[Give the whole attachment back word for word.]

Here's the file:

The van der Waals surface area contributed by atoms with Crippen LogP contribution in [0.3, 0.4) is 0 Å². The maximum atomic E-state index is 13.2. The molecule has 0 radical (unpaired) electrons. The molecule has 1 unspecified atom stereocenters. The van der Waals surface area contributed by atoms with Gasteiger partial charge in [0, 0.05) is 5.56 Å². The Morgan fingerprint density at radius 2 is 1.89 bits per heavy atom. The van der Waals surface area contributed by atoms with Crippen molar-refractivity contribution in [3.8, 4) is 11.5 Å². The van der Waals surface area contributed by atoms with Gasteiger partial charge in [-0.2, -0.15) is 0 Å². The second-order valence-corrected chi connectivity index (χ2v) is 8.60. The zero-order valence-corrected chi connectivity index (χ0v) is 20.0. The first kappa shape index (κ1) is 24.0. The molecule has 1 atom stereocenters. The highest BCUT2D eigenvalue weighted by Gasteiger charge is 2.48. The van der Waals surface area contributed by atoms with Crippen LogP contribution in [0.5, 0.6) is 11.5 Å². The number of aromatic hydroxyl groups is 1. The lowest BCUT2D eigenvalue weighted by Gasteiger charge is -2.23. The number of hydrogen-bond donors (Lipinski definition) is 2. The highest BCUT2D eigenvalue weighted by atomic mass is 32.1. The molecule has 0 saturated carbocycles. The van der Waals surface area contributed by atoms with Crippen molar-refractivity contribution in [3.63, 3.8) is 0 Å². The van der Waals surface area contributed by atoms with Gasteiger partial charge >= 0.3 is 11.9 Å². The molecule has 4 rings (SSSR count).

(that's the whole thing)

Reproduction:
The van der Waals surface area contributed by atoms with Crippen LogP contribution in [0.3, 0.4) is 0 Å². The maximum atomic E-state index is 13.2. The molecule has 0 radical (unpaired) electrons. The molecule has 1 unspecified atom stereocenters. The van der Waals surface area contributed by atoms with Gasteiger partial charge in [0, 0.05) is 5.56 Å². The Morgan fingerprint density at radius 2 is 1.89 bits per heavy atom. The van der Waals surface area contributed by atoms with Crippen molar-refractivity contribution in [3.8, 4) is 11.5 Å². The van der Waals surface area contributed by atoms with Gasteiger partial charge in [-0.2, -0.15) is 0 Å². The second-order valence-corrected chi connectivity index (χ2v) is 8.60. The zero-order valence-corrected chi connectivity index (χ0v) is 20.0. The first kappa shape index (κ1) is 24.0. The molecule has 1 atom stereocenters. The highest BCUT2D eigenvalue weighted by Gasteiger charge is 2.48. The van der Waals surface area contributed by atoms with Crippen LogP contribution in [0.5, 0.6) is 11.5 Å². The number of aromatic hydroxyl groups is 1. The lowest BCUT2D eigenvalue weighted by Gasteiger charge is -2.23. The number of hydrogen-bond donors (Lipinski definition) is 2. The highest BCUT2D eigenvalue weighted by atomic mass is 32.1. The molecule has 0 saturated carbocycles. The van der Waals surface area contributed by atoms with Crippen molar-refractivity contribution in [3.63, 3.8) is 0 Å². The van der Waals surface area contributed by atoms with Gasteiger partial charge >= 0.3 is 11.9 Å². The molecule has 4 rings (SSSR count).